7. Dyer AR, Elliott P, Shipley M. Urinary electrolyte excretion in 24 hours and blood pressure in the INTERSALT Study. II. Estimates of electrolyte-blood pressure associations corrected for regression dilution bias. The INTERSALT Cooperative Research Group. Am J Epidemiol. 1994 May 1;139(9):940–51.
  8. Zhang H, Tsao R. Dietary polyphenols, oxidative stress and antioxidant and anti-inflammatory effects. Current Opinion in Food Science [Internet]. 2016 Apr 1 [cited 2024 Jan 19];8:33–42. Available from: https://www.sciencedirect.com/science/article/pii/S2214799316300133
  9. Khan J, Deb PK, Priya S, Medina KD, Devi R, Walode SG, et al. Dietary flavonoids: cardioprotective potential with antioxidant effects and their pharmacokinetic, toxicological and therapeutic concerns. Molecules [Internet]. 2021 Jan [cited 2024 Jan 19];26(13):4021. Available from: https://www.mdpi.com/1420-3049/26/13/4021
  10. Threapleton DE, Greenwood DC, Evans CEL, Cleghorn CL, Nykjaer C, Woodhead C, et al. Dietary fibre intake and risk of cardiovascular disease: systematic review and meta-analysis. BMJ [Internet]. 2013 Dec 19 [cited 2024 Jan 19];347:f6879. Available from: https://www.ncbi.nlm.nih.gov/pmc/articles/PMC3898422/
  11. McRae MP. Dietary fiber is beneficial for the prevention of cardiovascular disease: an umbrella review of meta-analyses. J Chiropr Med [Internet]. 2017 Dec [cited 2024 Jan 19];16(4):289–99. Available from: https://www.ncbi.nlm.nih.gov/pmc/articles/PMC5731843/
  12. Brouns F, Theuwissen E, Adam A, Bell M, Berger A, Mensink RP. Cholesterol-lowering properties of different pectin types in mildly hyper-cholesterolemic men and women. Eur J Clin Nutr. 2012 May;66(5):591–9.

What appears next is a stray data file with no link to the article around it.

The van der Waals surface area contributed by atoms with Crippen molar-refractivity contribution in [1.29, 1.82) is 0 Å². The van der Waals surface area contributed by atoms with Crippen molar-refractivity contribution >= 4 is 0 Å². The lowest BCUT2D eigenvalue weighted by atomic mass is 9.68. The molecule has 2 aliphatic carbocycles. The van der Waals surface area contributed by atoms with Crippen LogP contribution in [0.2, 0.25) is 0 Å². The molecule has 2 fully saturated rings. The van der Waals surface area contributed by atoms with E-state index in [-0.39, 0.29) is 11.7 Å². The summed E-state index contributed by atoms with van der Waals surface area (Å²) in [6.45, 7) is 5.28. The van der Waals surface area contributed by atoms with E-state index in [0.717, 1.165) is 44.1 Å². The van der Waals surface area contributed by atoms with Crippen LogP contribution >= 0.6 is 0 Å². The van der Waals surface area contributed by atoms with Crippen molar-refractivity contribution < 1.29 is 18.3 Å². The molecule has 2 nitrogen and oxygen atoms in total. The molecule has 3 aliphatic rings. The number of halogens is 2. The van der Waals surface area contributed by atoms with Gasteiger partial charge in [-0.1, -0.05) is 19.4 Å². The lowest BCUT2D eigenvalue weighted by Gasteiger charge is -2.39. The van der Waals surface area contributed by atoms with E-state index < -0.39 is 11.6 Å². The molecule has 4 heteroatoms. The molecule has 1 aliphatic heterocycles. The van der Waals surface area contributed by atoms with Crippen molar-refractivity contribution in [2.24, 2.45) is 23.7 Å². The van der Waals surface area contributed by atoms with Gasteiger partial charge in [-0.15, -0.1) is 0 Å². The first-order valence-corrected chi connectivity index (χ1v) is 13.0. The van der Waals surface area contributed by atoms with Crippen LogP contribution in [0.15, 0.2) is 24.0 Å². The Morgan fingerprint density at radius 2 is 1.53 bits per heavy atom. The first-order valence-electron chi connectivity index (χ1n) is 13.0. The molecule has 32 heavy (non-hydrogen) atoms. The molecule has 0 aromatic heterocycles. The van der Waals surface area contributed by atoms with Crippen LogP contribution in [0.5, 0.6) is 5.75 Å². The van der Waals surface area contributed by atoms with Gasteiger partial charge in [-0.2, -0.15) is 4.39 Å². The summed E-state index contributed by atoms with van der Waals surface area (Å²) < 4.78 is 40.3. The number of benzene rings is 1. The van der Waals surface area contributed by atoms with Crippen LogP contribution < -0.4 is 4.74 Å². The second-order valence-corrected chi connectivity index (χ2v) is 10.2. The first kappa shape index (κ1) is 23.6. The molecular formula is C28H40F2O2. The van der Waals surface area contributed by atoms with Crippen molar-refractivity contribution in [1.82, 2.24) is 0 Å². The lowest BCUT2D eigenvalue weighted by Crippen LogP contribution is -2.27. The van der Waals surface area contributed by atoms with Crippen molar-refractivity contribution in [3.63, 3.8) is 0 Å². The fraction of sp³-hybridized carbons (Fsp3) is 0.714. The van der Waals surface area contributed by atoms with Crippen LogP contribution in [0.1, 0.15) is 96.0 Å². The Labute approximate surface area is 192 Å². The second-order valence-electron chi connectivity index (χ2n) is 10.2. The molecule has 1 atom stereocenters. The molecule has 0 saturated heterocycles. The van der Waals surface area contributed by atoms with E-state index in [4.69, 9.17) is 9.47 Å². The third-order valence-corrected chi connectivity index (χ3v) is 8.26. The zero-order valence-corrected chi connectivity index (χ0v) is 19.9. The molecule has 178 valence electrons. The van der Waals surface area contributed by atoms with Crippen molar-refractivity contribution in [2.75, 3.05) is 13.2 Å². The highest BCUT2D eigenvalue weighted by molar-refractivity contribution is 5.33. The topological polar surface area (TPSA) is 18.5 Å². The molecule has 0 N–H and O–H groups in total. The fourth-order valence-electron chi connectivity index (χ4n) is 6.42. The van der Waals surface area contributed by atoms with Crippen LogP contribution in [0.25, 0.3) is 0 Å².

13. Blanco-Pérez F, Steigerwald H, Schülke S, Vieths S, Toda M, Scheurer S. The dietary fibre pectin: health benefits and potential for the treatment of allergies by modulation of gut microbiota. Curr Allergy Asthma Rep [Internet]. 2021 [cited 2024 Jan 19];21(10):43. Available from: https://www.ncbi.nlm.nih.gov/pmc/articles/PMC8433104/
  14. Weiss JN, Qu Z, Shivkumar K. Electrophysiology of hypokalemia and hyperkalemia. Circ: Arrhythmia and Electrophysiology [Internet]. 2017 Mar [cited 2024 Jan 19];10(3):e004667. Available from: https://www.ahajournals.org/doi/10.1161/CIRCEP.116.004667

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This content is purely informational and isn’t medical guidance. It shouldn’t replace professional medical counsel. Always consult your physician regarding treatment risks and benefits. See our editorial standards for more details.

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Rachel Manley

Bachelor's degree, Registered Nursing/Registered Nurse, Bangor University

Rachel is a Clinical Research Specialist Nurse with experience managing and leading portfolios within clinical trials. She has several years experience nursing overseas and within the UK. Her experience includes intensive care, cardiac care, fertility treatments and surgical specialities.

Her current working portfolio is within Cardiac Research in Wales.